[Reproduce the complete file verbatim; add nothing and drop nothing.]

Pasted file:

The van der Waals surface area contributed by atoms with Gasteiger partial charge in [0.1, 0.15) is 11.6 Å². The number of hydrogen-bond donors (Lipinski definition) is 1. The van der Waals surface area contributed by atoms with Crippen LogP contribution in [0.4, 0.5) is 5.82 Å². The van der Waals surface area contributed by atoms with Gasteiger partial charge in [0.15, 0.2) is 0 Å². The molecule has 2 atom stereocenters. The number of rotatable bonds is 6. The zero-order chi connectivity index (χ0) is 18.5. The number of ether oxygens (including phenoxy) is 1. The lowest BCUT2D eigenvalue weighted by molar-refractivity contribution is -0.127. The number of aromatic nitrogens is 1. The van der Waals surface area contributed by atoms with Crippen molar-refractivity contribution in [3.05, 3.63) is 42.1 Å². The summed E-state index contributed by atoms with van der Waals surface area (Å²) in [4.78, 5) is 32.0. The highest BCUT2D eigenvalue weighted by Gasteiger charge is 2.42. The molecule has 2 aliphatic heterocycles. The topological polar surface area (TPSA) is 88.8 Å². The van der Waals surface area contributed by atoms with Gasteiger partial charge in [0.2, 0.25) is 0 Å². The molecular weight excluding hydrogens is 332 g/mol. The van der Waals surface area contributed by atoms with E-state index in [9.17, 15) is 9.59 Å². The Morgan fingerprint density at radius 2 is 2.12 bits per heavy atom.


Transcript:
The van der Waals surface area contributed by atoms with Gasteiger partial charge in [0.1, 0.15) is 11.6 Å². The number of hydrogen-bond donors (Lipinski definition) is 1. The van der Waals surface area contributed by atoms with Crippen LogP contribution in [0.4, 0.5) is 5.82 Å². The van der Waals surface area contributed by atoms with Gasteiger partial charge in [0.15, 0.2) is 0 Å². The molecule has 2 atom stereocenters. The number of rotatable bonds is 6. The zero-order chi connectivity index (χ0) is 18.5. The number of ether oxygens (including phenoxy) is 1. The lowest BCUT2D eigenvalue weighted by molar-refractivity contribution is -0.127. The number of aromatic nitrogens is 1. The van der Waals surface area contributed by atoms with Crippen molar-refractivity contribution in [3.05, 3.63) is 42.1 Å². The summed E-state index contributed by atoms with van der Waals surface area (Å²) in [4.78, 5) is 32.0. The highest BCUT2D eigenvalue weighted by Gasteiger charge is 2.42. The molecule has 2 aliphatic heterocycles. The topological polar surface area (TPSA) is 88.8 Å². The van der Waals surface area contributed by atoms with Gasteiger partial charge in [0.2, 0.25) is 0 Å². The molecular weight excluding hydrogens is 332 g/mol. The van der Waals surface area contributed by atoms with E-state index in [9.17, 15) is 9.59 Å². The Morgan fingerprint density at radius 2 is 2.12 bits per heavy atom.